Today’s post comes to us from Workforce Institute board member and Skeptical Guy, John Hollon. 

When some people talk, others sit up and listen. 

So it is with well-known HR technology analyst Josh Bersin. He recently wrote that he believes that the U.S. economy is getting ready to take off, and that a booming job market will be right behind it. 

Others have been making the same case, but Bersin takes the forecast to another level when he says that, "We are about to enter one of the hottest job markets in a decade." 

That's a bold statement considering how strong the job market was prior to the global pandemic and lockdown, but he points out that we're already operating with 13% more open jobs than we had a year ago, and, that estimates from Goldman Sachs predict that the unemployment rate will drop to 4% by the end of the year. 

That's amazing given what we all experienced in 2020, with a year-long lockdown and some of the worst unemployment numbers since the Great Depression. 

Making the most of an internal talent marketplace 

What's even more surprising is that Bersin not only makes the strong-but-obvious case for better funding and management of your talent acquisition team, but also to "accelerate your internal talent marketplace" as well. And THAT tells you that the concept of an internal talent marketplace has now graduated from niche concept to mainstream business practice. 

Don't know what an internal talent marketplace is exactly? 

Here is some background: It's a more efficient, technology-driven employee management and retention system. Better retention is the one of the big end-goals, and an internal talent marketplace does that by tracking the skill-set of employees and then helping them to develop and build upon their skills. This sometimes means upskilling (building upon and advancing someone's current skills), or reskilling (training in new skills). 

But an internal talent marketplace does something else as well -- it tracks what skills employees have, what jobs they have worked in, and works with them to build a career path within the organization. The larger goal is to better utilize employees when internal openings occur. As a result, filling openings with current staff as part of their career growth experience becomes more important than just recruiting people from the outside whenever a position opens up. 

Some companies have done this for years, but the pandemic and lockdown made the internal talent marketplace a more important concept and built on the notion that current employees were important resources that could be utilized all over an organization. 

As Bersin put it:
"(During a labor shortage) It starts to take months to find people, and employees with in-demand skills start job-hopping. This makes an even bigger case for internal mobility.

One of the most exciting innovations in HR is the creation of internal talent marketplaces. Big companies like Cisco and IBM have had strong internal mobility programs for years. Now, technology can help any company manage and facilitate internal mobility much more efficiently.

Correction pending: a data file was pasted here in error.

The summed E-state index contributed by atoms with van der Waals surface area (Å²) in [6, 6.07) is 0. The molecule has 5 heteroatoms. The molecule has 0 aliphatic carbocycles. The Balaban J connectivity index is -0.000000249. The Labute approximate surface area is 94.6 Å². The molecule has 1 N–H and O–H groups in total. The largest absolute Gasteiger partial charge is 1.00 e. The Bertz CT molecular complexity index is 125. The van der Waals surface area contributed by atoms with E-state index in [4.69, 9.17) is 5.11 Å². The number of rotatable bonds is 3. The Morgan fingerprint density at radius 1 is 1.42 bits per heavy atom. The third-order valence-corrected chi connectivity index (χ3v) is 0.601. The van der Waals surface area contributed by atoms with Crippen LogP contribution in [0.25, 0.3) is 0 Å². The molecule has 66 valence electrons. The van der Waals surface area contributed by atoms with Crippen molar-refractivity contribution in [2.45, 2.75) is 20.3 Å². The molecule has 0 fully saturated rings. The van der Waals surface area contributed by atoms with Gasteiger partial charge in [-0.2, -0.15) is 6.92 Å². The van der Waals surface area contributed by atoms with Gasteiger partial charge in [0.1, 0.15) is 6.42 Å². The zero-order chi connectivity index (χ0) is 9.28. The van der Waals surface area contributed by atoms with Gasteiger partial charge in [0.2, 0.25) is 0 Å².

For example, if you have a good talent mobility system, you can identify employees with key skills (such as marketing professionals, software engineers or analysts) and move them from business unit to business unit based on demand. This is a good thing for employees’ careers and greatly increases the dynamism of your company. It’s also much less expensive than hiring externally."

Filling that opening with someone right under your nose 

It sounds obvious -- Why wouldn't companies want to look to current employees first and give them a shot at internal opportunities that open up? 

Well, as people who have worked for a few years know, a great many organizations are pretty terrible about letting employees know about open positions inside the company. And, growing and promoting employees takes a deep commitment from top management and a strong company culture that puts a premium on making it happen today, tomorrow, and in the months and years to come. 

Deloitte probably described the thinking behind internal talent marketplaces best: 
"The business opportunity is clear-cut. First, you can avoid replacement and recruitment costs incurred when people leave. But even greater is the opportunity to reshape your employment brand and workplace culture. Many of today’s youngest workers are eager to build their careers rapidly and want to work for organizations that challenge them and promote them quickly. Internal mobility — how that happens—is not just a way to retain talent. It also helps to create a powerful magnet for people outside your organization who seek professional growth. 

The result? The talent market can see your organization as one that champions ambition and performance in everything it does. Think about what kind of talent you’ll attract and keep — whether inside or outside your organization."